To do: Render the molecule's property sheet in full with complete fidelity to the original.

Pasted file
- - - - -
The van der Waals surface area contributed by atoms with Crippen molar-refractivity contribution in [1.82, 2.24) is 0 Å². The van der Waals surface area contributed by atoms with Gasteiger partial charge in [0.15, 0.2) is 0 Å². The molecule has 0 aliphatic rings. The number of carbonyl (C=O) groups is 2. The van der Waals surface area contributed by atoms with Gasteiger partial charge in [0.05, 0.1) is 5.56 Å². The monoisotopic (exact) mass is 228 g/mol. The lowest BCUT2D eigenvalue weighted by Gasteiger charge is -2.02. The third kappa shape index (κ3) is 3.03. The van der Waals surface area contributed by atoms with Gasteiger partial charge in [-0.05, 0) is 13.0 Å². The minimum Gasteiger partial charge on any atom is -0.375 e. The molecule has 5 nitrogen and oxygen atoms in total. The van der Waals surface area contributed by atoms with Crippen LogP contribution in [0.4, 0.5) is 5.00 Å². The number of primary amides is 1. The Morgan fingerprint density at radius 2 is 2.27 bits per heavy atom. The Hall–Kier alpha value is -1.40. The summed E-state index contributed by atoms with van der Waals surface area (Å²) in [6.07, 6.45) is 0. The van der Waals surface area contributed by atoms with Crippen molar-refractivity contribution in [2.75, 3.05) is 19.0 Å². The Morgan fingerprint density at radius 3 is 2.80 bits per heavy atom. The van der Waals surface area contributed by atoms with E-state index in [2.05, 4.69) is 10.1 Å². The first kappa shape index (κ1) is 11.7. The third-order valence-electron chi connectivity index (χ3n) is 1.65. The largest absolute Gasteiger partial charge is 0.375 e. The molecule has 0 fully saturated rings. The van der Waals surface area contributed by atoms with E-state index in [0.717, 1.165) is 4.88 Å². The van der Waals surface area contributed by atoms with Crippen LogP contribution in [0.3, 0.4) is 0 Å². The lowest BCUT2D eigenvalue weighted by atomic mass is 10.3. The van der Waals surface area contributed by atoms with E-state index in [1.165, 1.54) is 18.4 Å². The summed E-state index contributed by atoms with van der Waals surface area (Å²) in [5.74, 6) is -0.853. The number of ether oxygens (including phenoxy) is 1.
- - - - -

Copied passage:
The van der Waals surface area contributed by atoms with Crippen molar-refractivity contribution in [1.82, 2.24) is 0 Å². The van der Waals surface area contributed by atoms with Gasteiger partial charge in [0.15, 0.2) is 0 Å². The molecule has 0 aliphatic rings. The number of carbonyl (C=O) groups is 2. The van der Waals surface area contributed by atoms with Gasteiger partial charge in [0.05, 0.1) is 5.56 Å². The monoisotopic (exact) mass is 228 g/mol. The lowest BCUT2D eigenvalue weighted by Gasteiger charge is -2.02. The third kappa shape index (κ3) is 3.03. The van der Waals surface area contributed by atoms with Gasteiger partial charge in [-0.05, 0) is 13.0 Å². The minimum Gasteiger partial charge on any atom is -0.375 e. The molecule has 5 nitrogen and oxygen atoms in total. The van der Waals surface area contributed by atoms with Crippen LogP contribution in [0.4, 0.5) is 5.00 Å². The number of primary amides is 1. The Morgan fingerprint density at radius 2 is 2.27 bits per heavy atom. The Hall–Kier alpha value is -1.40. The summed E-state index contributed by atoms with van der Waals surface area (Å²) in [6.07, 6.45) is 0. The van der Waals surface area contributed by atoms with Crippen molar-refractivity contribution in [2.75, 3.05) is 19.0 Å². The Morgan fingerprint density at radius 3 is 2.80 bits per heavy atom. The van der Waals surface area contributed by atoms with E-state index in [2.05, 4.69) is 10.1 Å². The first kappa shape index (κ1) is 11.7. The third-order valence-electron chi connectivity index (χ3n) is 1.65. The largest absolute Gasteiger partial charge is 0.375 e. The molecule has 0 fully saturated rings. The van der Waals surface area contributed by atoms with E-state index in [0.717, 1.165) is 4.88 Å². The van der Waals surface area contributed by atoms with Crippen LogP contribution in [0.3, 0.4) is 0 Å². The lowest BCUT2D eigenvalue weighted by atomic mass is 10.3. The van der Waals surface area contributed by atoms with E-state index in [1.165, 1.54) is 18.4 Å². The summed E-state index contributed by atoms with van der Waals surface area (Å²) in [5.74, 6) is -0.853. The number of ether oxygens (including phenoxy) is 1.